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‘Ghost Soldiers’: The Pentagon Lost $232 Million Trying To Pay Afghan Forces

The Department of Defense (DOD) paid $232 million to unauthorized or nonexistent accounts between 2019 and 2021 from funds intended to provide salaries for Afghan soldiers, a government watchdog report found.

The Special Inspector General for Afghanistan Reconstruction (SIGAR), the group tasked with investigating U.S. relief efforts in Afghanistan since 2002, described the payments as “questionable,” according to the report originally obtained by Politico Tuesday. Payments to the government of Afghanistan for salaries went to “suspicious units and non-existent object codes” or were never delivered to bank accounts belonging to Afghan security personnel.

DOD skirted the approved salary calculation system, the Afghan Personnel and Pay System (APPS), according to the report.

“This occurred because DOD did not use APPS to manage all aspects of the Ministry of Defense payroll process, did not implement internal controls, and did not use all of the authorities granted to it to oversee the distribution of salary funds,” SIGAR stated.

Four million dollars were labeled as “education pay,” a category without an official code in the chart of accounts, SIGAR noted. The investigation also found over 7,000 duplicate identification numbers and 1,009 invalid IDs in APPS records, “ghost soldiers” that may have allowed corrupt individuals to receive multiple salaries.

The DOD authorized approximately $3 billion of the Afghanistan Security Forces Fund to spend on Afghan Ministry of Defense salaries during the time period covered by the report.

In a comment dated July 14, DOD attributed the unauthorized payments to “limitations in Afghanistan’s existing information technology infrastructure, the Afghan government’s lack of expertise in managing modern personnel systems” and the “significant risk of corruption,” as well as “disruptions” that might be expected in a complicated wartime scenario.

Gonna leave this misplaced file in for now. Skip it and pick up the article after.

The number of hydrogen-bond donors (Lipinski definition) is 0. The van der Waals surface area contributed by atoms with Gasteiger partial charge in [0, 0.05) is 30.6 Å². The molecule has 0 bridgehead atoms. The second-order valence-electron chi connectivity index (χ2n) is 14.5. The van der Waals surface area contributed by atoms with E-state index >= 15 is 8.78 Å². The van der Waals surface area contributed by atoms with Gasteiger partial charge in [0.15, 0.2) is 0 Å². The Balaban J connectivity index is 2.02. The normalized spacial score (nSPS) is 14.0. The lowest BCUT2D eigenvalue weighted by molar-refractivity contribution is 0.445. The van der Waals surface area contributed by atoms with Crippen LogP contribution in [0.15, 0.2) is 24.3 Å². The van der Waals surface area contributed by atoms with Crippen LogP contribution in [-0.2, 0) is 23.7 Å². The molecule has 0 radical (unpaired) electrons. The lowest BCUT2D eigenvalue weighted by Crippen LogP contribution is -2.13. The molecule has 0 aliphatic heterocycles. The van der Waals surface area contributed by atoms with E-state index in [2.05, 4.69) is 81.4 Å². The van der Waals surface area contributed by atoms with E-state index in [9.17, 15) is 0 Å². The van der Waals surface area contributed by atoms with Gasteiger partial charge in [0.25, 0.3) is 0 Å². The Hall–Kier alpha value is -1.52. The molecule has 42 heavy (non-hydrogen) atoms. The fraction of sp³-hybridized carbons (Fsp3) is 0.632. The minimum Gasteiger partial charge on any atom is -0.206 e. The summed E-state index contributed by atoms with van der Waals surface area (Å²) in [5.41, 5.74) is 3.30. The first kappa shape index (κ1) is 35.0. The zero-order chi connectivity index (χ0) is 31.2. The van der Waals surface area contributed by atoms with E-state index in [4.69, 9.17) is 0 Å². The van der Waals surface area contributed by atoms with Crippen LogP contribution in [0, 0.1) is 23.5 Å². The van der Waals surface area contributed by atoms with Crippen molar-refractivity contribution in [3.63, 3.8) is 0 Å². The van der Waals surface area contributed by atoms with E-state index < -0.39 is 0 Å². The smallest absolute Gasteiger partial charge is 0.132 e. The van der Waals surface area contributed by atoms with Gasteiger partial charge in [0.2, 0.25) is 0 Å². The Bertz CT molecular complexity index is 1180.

“The real key to significantly mitigating this risk was to bypass the Afghan government and transfer funds directly into soldiers’ individual bank accounts,” the DOD said.

DOD claimed it was aware of APPS’ potential for exploitation and was continually working to streamline the process before the Afghan government fell in August 2021 after the chaotic withdrawal of American troops.

As the Taliban breached Afghanistan’s capital city of Kabul on Aug. 15, 2021, U.S. troops and supporting personnel rushed to evacuate, along with thousands of Afghan civilians. More than a dozen U.S. service members died, and many other Americans remained trapped in the country.

DOD played down its responsibility for the state of the Afghan security forces following U.S. withdrawal. Secretary of Defense Lloyd Austin refused to testify before Congress in September 2021 for his involvement in the withdrawal.

SIGAR has issued multiple reports exposing deficiencies in U.S. efforts to train and prepare the Afghan military to defend the sitting government from Taliban insurgents. The DOD lost billions of dollars to waste, fraud and abuse in Afghanistan since 2002.

DOD also reportedly knew the Afghan Air Force would collapse rapidly despite DOD and Biden administration claims to the contrary, according to a January SIGAR report.

A Pentagon spokesperson referred the Daily Caller News Foundation to the DOD’s response in the SIGAR report.

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